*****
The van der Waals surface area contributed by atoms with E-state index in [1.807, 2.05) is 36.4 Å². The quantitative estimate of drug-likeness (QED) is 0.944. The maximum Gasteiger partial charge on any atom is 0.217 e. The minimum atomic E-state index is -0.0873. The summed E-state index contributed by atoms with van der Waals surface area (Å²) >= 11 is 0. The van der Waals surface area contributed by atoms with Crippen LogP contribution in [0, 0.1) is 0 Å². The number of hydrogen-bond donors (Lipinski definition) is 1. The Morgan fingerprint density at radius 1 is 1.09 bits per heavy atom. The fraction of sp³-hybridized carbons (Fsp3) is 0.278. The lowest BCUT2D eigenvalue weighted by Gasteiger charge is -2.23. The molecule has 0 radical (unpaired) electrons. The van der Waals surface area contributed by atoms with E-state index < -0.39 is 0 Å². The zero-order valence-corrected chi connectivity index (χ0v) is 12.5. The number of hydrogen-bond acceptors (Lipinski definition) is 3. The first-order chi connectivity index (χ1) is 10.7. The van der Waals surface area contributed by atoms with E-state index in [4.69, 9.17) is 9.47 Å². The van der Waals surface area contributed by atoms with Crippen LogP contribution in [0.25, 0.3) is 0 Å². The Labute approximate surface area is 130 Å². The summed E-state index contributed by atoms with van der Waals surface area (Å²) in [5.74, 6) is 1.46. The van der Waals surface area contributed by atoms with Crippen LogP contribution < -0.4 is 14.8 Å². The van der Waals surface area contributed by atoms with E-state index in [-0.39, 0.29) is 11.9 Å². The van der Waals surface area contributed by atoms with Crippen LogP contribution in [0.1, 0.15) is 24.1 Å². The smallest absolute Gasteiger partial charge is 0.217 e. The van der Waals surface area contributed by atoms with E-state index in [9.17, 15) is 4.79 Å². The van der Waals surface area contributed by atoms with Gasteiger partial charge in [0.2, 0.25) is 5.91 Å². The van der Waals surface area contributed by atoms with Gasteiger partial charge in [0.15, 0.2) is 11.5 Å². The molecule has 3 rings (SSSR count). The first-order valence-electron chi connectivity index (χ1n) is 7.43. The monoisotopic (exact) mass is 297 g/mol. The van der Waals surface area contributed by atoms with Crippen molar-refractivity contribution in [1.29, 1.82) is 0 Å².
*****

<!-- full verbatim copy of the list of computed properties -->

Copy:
The van der Waals surface area contributed by atoms with E-state index in [1.807, 2.05) is 36.4 Å². The quantitative estimate of drug-likeness (QED) is 0.944. The maximum Gasteiger partial charge on any atom is 0.217 e. The minimum atomic E-state index is -0.0873. The summed E-state index contributed by atoms with van der Waals surface area (Å²) >= 11 is 0. The van der Waals surface area contributed by atoms with Crippen LogP contribution in [0, 0.1) is 0 Å². The number of hydrogen-bond donors (Lipinski definition) is 1. The Morgan fingerprint density at radius 1 is 1.09 bits per heavy atom. The fraction of sp³-hybridized carbons (Fsp3) is 0.278. The lowest BCUT2D eigenvalue weighted by Gasteiger charge is -2.23. The molecule has 0 radical (unpaired) electrons. The van der Waals surface area contributed by atoms with E-state index < -0.39 is 0 Å². The zero-order valence-corrected chi connectivity index (χ0v) is 12.5. The number of hydrogen-bond acceptors (Lipinski definition) is 3. The first-order chi connectivity index (χ1) is 10.7. The van der Waals surface area contributed by atoms with E-state index in [4.69, 9.17) is 9.47 Å². The van der Waals surface area contributed by atoms with Crippen LogP contribution in [0.25, 0.3) is 0 Å². The Labute approximate surface area is 130 Å². The summed E-state index contributed by atoms with van der Waals surface area (Å²) in [5.74, 6) is 1.46. The van der Waals surface area contributed by atoms with Crippen LogP contribution < -0.4 is 14.8 Å². The van der Waals surface area contributed by atoms with E-state index in [-0.39, 0.29) is 11.9 Å². The van der Waals surface area contributed by atoms with Crippen LogP contribution in [0.1, 0.15) is 24.1 Å². The smallest absolute Gasteiger partial charge is 0.217 e. The van der Waals surface area contributed by atoms with E-state index in [9.17, 15) is 4.79 Å². The van der Waals surface area contributed by atoms with Gasteiger partial charge in [0.2, 0.25) is 5.91 Å². The van der Waals surface area contributed by atoms with Gasteiger partial charge in [0.15, 0.2) is 11.5 Å². The molecule has 3 rings (SSSR count). The first-order valence-electron chi connectivity index (χ1n) is 7.43. The monoisotopic (exact) mass is 297 g/mol. The van der Waals surface area contributed by atoms with Crippen molar-refractivity contribution in [1.29, 1.82) is 0 Å².